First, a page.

Donate blood at a Gardner-White store to save lives and be entered to win a $500 gift certificate

Blood drives held at 11 furniture store locations in Metro Detroit, Saginaw

Gardner-White is partnering with the American Red Cross to host several blood drives throughout Metro Detroit.

There will be blood drives at 11 furniture store locations throughout Metro Detroit and in Saginaw. The blood drives will be held from 11 a.m. through 4:45 p.m. on Tuesday, April 25, 2023, and on Thursday, April 27, 2023.

All donors will receive a coupon for $50 off a Gardner-White purchase of at least $399 and be entered to win a $500 Gardner-White gift certificate. Gift certificates will be awarded at each store.

“One of the easiest ways to volunteer is by rolling up your sleeve to give blood, platelets or plasma to meet the needs of hospital patients,” said Jamila Wilson, a Red Cross donor recruitment account manager. “With a little bit of time and your blood, you may be able to save a life. It’s a simple act with a big impact.”

Schedule a blood or platelet donation appointment by using the Red Cross Blood Donor app, visiting or calling 800-RED-CROSS (800-733-2767), sponsor code: gardnerwhite.

Blood drive schedule

Tuesday, April 25, 2023, from 11 a.m. to 4:45 p.m. at these locations:

  • Ann Arbor, 3725 Washtenaw, 48104
  • Rochester Hills, 1032 S. Rochester Road, 48307
  • Taylor, 22035 Eureka Road, 48180

Thursday, April 27, 2023, from 11 a.m. until 4:45 p.m. at these locations:

  • Auburn Hills, 4445 N. Atlantic Blvd., 48326
  • Canton, 41661 Ford Road, 48187
  • Howell, 4101 E. Grand River, 48843
  • Novi, 43825 West Oaks Drive, 48377
  • Saginaw, 2660 Tittabawassee Road, 48604
  • Shelby Township, 14055 Hall Road, 48315
  • Warren, 6500 E. 14 Mile Road, 48092
  • Waterford, 4945 Dixie Highway, 48329

To donate blood you will need to bring a blood donor card or driver’s license and two other forms of identification that are required at check-in.

Why donating blood is so important

Every two seconds someone in the U.S. needs blood. Donated blood is used for surgeries, cancer treatment, chronic illnesses and traumatic injuries.

The Red Cross provides about 40% of the nation’s blood and blood components from volunteer donors. The supply doesn’t always meet demand because only about 3% of eligible people donate blood yearly.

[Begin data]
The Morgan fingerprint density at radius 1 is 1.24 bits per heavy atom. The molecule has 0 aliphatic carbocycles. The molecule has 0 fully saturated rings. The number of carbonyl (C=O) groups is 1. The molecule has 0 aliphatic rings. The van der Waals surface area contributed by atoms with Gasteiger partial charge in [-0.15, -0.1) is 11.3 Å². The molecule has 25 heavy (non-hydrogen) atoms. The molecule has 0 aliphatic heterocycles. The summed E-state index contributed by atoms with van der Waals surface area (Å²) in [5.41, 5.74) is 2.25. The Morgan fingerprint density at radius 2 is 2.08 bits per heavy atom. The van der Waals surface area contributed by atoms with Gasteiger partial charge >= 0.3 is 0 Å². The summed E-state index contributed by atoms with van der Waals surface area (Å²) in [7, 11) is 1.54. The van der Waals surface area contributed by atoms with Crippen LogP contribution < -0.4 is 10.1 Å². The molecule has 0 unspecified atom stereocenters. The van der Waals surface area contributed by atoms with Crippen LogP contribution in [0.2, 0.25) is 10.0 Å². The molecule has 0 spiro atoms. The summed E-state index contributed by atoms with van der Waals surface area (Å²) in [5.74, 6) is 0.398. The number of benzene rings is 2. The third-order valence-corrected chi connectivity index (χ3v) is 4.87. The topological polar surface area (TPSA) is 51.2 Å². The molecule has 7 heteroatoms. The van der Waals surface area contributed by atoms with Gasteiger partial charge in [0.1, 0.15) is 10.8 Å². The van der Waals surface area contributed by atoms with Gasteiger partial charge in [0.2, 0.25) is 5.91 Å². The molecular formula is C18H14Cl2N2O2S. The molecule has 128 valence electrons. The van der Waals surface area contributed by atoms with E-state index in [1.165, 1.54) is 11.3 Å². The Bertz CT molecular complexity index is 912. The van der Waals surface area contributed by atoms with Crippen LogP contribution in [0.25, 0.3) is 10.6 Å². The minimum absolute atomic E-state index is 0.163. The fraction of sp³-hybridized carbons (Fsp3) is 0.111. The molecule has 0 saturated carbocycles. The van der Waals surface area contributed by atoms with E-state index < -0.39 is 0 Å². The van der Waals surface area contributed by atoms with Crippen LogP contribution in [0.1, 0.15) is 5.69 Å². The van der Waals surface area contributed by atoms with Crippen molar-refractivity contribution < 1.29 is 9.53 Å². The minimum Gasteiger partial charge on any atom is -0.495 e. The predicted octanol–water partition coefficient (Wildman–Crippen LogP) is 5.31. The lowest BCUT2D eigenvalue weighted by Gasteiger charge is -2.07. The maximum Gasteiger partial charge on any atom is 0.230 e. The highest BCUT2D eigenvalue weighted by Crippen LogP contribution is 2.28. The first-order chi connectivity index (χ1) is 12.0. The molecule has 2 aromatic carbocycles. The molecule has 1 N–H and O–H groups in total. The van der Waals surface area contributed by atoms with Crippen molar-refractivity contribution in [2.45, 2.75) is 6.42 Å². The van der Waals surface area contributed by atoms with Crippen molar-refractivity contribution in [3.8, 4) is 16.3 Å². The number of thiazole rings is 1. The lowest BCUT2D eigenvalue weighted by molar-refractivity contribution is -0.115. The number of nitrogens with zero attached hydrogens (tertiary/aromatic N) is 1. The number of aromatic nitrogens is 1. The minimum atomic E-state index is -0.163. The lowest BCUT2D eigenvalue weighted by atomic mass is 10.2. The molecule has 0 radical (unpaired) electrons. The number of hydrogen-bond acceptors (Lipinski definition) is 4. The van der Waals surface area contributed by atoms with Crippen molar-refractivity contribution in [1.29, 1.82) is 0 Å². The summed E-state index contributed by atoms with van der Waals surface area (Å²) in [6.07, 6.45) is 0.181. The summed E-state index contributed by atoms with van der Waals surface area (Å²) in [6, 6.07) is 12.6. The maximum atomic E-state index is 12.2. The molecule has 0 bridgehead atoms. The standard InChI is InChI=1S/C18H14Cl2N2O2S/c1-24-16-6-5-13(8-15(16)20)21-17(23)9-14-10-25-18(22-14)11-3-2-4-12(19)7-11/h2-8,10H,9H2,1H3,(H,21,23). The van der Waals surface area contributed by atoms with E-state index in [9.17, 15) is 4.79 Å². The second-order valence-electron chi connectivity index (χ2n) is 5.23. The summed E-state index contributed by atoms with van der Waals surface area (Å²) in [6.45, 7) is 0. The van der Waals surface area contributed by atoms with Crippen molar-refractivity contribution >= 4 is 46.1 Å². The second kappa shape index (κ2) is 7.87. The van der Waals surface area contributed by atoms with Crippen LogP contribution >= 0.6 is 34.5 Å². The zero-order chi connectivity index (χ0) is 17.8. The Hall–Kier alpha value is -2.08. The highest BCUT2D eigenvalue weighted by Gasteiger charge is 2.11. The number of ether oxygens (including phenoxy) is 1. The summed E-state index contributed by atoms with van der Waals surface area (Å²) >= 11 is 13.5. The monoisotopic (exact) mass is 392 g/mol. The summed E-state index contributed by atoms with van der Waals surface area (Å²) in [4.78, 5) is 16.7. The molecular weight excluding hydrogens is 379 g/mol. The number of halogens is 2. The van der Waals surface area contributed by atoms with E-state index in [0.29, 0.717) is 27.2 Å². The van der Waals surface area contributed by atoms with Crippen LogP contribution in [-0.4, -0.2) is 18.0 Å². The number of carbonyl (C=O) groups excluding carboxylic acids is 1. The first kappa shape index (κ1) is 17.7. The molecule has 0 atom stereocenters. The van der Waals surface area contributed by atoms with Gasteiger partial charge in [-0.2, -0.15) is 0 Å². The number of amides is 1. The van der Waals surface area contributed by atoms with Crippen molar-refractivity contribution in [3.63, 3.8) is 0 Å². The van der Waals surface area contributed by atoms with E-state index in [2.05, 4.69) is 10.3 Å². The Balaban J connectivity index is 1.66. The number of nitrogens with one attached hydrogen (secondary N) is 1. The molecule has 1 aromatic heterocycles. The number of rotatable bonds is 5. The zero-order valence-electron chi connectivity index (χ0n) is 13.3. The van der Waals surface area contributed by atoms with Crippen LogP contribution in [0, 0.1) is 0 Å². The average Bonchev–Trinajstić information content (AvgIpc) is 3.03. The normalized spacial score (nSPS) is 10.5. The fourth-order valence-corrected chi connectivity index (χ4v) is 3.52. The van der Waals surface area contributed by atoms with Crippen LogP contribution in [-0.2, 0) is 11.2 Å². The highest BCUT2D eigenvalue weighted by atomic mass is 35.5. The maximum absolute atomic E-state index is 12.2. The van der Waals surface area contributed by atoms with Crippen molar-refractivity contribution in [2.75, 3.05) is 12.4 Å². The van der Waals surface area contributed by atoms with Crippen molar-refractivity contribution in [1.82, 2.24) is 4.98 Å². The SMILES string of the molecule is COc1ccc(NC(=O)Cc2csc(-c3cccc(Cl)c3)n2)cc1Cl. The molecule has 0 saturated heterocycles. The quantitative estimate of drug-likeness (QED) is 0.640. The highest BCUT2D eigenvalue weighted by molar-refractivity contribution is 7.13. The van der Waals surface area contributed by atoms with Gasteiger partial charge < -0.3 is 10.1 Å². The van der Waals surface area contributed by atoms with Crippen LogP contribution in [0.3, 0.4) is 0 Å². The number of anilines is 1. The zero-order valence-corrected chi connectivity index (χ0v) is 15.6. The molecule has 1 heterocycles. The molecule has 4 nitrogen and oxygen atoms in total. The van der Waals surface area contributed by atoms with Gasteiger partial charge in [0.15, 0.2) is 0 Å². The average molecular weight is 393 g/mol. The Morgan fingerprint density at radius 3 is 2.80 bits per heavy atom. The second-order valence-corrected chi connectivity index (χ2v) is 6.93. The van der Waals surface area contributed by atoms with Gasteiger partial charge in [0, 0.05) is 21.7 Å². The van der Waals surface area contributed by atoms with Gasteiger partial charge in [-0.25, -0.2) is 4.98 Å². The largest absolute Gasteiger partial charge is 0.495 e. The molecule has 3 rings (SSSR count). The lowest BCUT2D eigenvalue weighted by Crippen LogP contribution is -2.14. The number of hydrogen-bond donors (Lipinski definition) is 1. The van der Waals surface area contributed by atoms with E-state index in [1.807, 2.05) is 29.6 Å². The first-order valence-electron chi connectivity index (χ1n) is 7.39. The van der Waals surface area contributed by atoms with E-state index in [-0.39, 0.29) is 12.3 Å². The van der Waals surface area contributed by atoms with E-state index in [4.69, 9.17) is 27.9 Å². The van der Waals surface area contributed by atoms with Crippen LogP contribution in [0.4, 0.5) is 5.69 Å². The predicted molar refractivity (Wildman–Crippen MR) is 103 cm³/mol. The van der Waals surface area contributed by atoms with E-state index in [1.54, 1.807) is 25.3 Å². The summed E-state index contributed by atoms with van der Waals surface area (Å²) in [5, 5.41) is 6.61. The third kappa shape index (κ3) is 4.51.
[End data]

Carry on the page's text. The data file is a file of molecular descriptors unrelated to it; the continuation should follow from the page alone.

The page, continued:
“To know that my blood, O negative blood, is literally the doctors’ and emergency rooms’ first line of defense -- it’s very important for me to donate, and donate on a regular basis.” Ben C., type O negative donor

The Red Cross wants people to be aware of these facts about blood needs:

  • Every 2 seconds someone in the U.S. needs blood and or platelets.
  • Approximately 29,000 units of red blood cells are needed every day in the U. S.
  • Nearly 5,000 units of platelets and 6.500 units of plasma are needed daily in the U.S.
  • Nearly 16 million blood components are transfused each year in the U.S.
  • Sickle cell disease affects 90,000 to 100,000 people in the U.S. About 1,000 babies are born with the disease each year. Sickle cell patients can require blood transfusions throughout their lives.
  • The average red blood cell transfusion is approximately 3 units.
  • A single car accident victim can require as many as 100 units of blood.
  • Blood and platelets cannot be manufactured; they can only come from volunteer donors.
  • The blood type most often requested by hospitals is type O.
  • One donation can help save more than one life.
  • According to the American Cancer Society, more than 1.8 million people are expected to be diagnosed with cancer in 2020. Many of them will need blood, sometimes daily, during their chemotherapy treatment.

The Red Cross wants people to know these blood supply statistics:

  • Each year, an estimated 6.8 million people in the U.S. donate blood.
  • 13.6 million units of whole blood and red blood cells are collected in the U.S. in a year.
  • About 45% of people in the U.S. have Group O (positive or negative) blood; the proportion is higher among Hispanics (57%) and African Americans (51%).
  • Type O negative red cells can be given to patients of all blood types. Because only 7% of people in the U.S. are type O negative, it’s always in great demand and often in short supply.
  • Type AB plasma can be transfused to patients of all blood types. Since only 4% of people in the U.S. have type AB blood, this plasma is usually in short supply.
  • Red blood cells must be used within 42 days (or less).
  • Platelets must be used within just 5 days.

About the Author:

Kayla is a Web Producer for ClickOnDetroit. Before she joined the team in 2018 she worked at WILX in Lansing as a digital producer.